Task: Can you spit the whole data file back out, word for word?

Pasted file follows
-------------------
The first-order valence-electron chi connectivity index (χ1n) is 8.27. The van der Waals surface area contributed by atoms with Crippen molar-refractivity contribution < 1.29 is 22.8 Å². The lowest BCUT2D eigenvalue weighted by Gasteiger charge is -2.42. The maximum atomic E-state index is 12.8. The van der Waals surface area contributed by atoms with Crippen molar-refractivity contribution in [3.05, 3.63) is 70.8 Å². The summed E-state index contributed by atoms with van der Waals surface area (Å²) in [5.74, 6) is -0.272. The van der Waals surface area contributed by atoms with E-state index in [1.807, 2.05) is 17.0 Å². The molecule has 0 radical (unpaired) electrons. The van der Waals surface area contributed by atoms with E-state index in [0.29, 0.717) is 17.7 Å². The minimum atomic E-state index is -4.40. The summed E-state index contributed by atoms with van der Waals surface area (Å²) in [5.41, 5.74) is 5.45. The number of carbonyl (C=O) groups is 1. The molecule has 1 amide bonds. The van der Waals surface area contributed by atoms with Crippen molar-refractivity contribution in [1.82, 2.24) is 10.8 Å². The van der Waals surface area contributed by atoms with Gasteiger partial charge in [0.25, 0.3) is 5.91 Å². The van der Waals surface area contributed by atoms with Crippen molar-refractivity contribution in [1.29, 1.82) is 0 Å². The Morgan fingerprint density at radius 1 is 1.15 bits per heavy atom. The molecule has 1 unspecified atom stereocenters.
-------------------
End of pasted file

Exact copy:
The first-order valence-electron chi connectivity index (χ1n) is 8.27. The van der Waals surface area contributed by atoms with Crippen molar-refractivity contribution < 1.29 is 22.8 Å². The lowest BCUT2D eigenvalue weighted by Gasteiger charge is -2.42. The maximum atomic E-state index is 12.8. The van der Waals surface area contributed by atoms with Crippen molar-refractivity contribution in [3.05, 3.63) is 70.8 Å². The summed E-state index contributed by atoms with van der Waals surface area (Å²) in [5.74, 6) is -0.272. The van der Waals surface area contributed by atoms with E-state index in [1.807, 2.05) is 17.0 Å². The molecule has 0 radical (unpaired) electrons. The van der Waals surface area contributed by atoms with E-state index in [0.29, 0.717) is 17.7 Å². The minimum atomic E-state index is -4.40. The summed E-state index contributed by atoms with van der Waals surface area (Å²) in [5.41, 5.74) is 5.45. The number of carbonyl (C=O) groups is 1. The molecule has 1 amide bonds. The van der Waals surface area contributed by atoms with Crippen molar-refractivity contribution in [1.82, 2.24) is 10.8 Å². The van der Waals surface area contributed by atoms with Gasteiger partial charge in [0.25, 0.3) is 5.91 Å². The van der Waals surface area contributed by atoms with Crippen molar-refractivity contribution in [1.29, 1.82) is 0 Å². The Morgan fingerprint density at radius 1 is 1.15 bits per heavy atom. The molecule has 1 unspecified atom stereocenters.